On deciding to become a genius at 27

This is not in reference to me… I am neither 27 nor have genius-level ambitions.

I visited (finally!) the Van Gogh Museum while in Amsterdam last week. I dislike most things touristy, and pretty much all things expensive, but this is well worth the 17‎€ entrance (but reserve a ticket online to skip the long lines).


It’s quite an interesting concept – that one can become an expert through dedicated study and 10,000 hours of practice, that so many greats were late bloomers. On the one hand it is a bit of a cop-out to oneself…. “greatest comes at all ages, my time must not be now yet so let’s wait and see.”

vangogh museum in amsterdam

This painting is a result of Van Gogh’s careful brushwork and color studies. On a very basic level… red and green are on opposite ends of the color wheel. This painting effectively leverages their contrast to emphasize the apples in the foreground and blues in the background. Each element also includes detailed brushstrokes of the opposite color, bringing the entire still life together cohesively.

But it is also encouraging, especially for someone with a busy-bee personality like me – that most of these things are indeed attainable through consistent and sufficient work. Van Gogh’s work and learning style echoes the martial arts philosophies of slowly, carefully mastering small movements and positions before being dazzled by the impressive totality of the art. The devil is in the subtle details and the mentality behind them.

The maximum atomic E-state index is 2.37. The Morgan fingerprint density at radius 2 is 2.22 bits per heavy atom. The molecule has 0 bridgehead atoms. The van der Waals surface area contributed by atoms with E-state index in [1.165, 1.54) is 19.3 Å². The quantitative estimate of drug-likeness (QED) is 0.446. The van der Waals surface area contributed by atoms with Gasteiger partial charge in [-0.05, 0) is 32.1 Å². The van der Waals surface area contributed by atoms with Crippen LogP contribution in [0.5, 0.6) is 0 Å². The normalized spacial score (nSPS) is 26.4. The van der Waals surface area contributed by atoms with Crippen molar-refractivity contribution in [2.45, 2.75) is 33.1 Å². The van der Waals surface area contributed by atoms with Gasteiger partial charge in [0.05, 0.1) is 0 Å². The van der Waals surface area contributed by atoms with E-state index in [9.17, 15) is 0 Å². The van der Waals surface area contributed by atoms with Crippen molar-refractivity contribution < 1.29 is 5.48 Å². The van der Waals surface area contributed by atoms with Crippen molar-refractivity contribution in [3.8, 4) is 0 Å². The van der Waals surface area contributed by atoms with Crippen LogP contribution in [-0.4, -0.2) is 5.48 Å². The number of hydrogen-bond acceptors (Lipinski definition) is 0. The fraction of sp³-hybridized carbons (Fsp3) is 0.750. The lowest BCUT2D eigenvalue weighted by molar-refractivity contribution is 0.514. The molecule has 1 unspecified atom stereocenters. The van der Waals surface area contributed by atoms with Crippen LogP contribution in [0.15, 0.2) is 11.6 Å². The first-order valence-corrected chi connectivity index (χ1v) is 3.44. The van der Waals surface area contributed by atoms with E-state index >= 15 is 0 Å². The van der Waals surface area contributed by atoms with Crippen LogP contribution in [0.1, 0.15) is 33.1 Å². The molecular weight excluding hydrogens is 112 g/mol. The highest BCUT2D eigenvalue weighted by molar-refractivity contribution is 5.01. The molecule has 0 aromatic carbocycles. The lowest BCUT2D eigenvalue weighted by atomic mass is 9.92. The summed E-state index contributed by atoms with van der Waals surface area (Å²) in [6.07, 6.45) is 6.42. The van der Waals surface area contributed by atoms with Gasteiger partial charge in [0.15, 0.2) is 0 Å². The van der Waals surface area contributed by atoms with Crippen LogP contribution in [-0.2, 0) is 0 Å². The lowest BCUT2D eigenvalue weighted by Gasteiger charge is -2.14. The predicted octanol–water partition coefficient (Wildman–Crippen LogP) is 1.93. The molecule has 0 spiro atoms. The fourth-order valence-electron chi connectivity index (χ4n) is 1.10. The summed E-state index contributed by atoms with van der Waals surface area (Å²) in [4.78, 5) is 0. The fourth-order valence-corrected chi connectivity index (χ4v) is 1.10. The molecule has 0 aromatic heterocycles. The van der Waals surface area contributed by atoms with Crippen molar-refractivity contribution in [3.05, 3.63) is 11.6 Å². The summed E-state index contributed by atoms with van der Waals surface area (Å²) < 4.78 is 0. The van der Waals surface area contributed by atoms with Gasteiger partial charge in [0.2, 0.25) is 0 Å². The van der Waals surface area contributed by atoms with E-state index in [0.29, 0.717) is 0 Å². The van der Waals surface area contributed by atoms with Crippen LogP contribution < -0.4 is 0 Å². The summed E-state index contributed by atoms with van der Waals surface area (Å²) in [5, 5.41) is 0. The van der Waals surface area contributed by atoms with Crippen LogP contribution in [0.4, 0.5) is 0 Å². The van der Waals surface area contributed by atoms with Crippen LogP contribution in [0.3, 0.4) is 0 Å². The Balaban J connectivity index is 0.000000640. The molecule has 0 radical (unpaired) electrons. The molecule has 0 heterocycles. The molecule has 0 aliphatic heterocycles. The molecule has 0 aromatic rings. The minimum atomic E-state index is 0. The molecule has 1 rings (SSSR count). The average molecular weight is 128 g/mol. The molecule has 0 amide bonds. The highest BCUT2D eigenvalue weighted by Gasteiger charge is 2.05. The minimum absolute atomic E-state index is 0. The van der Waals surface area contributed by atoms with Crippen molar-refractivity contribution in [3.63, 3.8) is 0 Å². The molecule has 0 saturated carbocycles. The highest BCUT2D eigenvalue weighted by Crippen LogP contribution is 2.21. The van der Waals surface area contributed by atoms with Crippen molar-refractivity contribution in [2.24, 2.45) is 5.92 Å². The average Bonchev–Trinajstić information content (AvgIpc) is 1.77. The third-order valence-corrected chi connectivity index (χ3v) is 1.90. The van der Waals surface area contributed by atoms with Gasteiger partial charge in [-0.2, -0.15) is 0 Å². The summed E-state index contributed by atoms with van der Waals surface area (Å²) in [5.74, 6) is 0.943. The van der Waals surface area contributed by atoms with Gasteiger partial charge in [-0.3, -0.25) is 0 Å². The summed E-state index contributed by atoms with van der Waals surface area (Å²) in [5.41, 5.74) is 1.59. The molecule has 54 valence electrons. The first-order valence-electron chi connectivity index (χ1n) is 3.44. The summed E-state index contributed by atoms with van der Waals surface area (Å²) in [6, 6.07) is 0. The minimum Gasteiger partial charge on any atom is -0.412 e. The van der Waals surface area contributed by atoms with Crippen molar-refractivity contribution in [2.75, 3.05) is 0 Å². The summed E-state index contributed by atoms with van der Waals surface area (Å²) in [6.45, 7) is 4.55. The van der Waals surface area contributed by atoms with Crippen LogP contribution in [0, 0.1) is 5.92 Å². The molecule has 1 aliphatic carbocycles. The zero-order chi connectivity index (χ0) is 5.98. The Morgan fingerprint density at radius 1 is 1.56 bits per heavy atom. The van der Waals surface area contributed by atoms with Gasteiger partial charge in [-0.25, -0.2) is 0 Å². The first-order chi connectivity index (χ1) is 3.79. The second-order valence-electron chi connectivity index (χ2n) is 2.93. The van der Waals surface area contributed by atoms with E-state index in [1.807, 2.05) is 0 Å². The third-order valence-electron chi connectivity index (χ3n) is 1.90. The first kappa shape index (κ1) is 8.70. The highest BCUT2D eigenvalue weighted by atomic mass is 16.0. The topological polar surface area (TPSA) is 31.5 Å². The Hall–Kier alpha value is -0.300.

Innovation Around The World

14 days humid, sweaty days with 25 MBA classmates visiting 20 companies across Seoul and Tokyo. Our diverse visits ranged from SKK Entertainment (K-pop media conglomerate) to Sparklabs (start-up incubator), from Thyssen Krupp (German elevators) to TEPCO (Tokyo Power Co) to SAP Japan.


busy, fluorescent streets of Shin-juku, Tokyo

This deep dive into East Asia work cultures, combined with the past half year exploring Berlin’s start-up scene and Germany’s traditional economy, has shed light on how unique America’s entrepreneurial culture is. While the attitudes, trends and buzzwords of Silicon Valley may seem ubiquitous, they are actually quite contained within North America.

(these are all general stereotypes of course, just initial impressions from little ‘old me)

North America:
Now I may be biased since I come from large metropolitan U.S. cities, all buzzing with start-ups, VC’s and “disruptive innovation”, but these are the trends and attitudes that dominate start-up media. Rules don’t exist until the lawsuits come …and even then it is still up for debate. The goal of most start-ups is to grow fast, scale quickly and be acquired by an existing tech giant. The culture is much more risk-friendly, and intelligent failures are credible and valued.

Germans value stability. Their Mittelstand economy historically comes from a lot of large family companies, and the goal of many businesses skew more towards steady, sustainable profits rather than exponential growth. On the start-up side, in general Berlin’s scene is overshadowed by Rocket Internet and the famous, ruthless Samwer brothers. Their style of duplicating U.S. start-ups, aggressively growing the business, and selling it back to their U.S. counterparts has been unapologetically forceful (and thus far, successful).

East Asia:
Asians act within established guidelines, as opposed to North America’s “act now. ask for permission after” attitude. Traditional Asian culture emphasizes team work, respect for elders and a clearly structured hierarchy that dominate work habits. These attitudes of course, affect how innovation is sparked and creativity fostered. We spoke with many executives and leaders in Korean & Japanese companies who spoke about the blurred lines between work and family life, since employees do not leave the office until their boss goes home. Or about the decreased levels of productivity overall, and needing to turn off the electricity at 9pm to force employees home.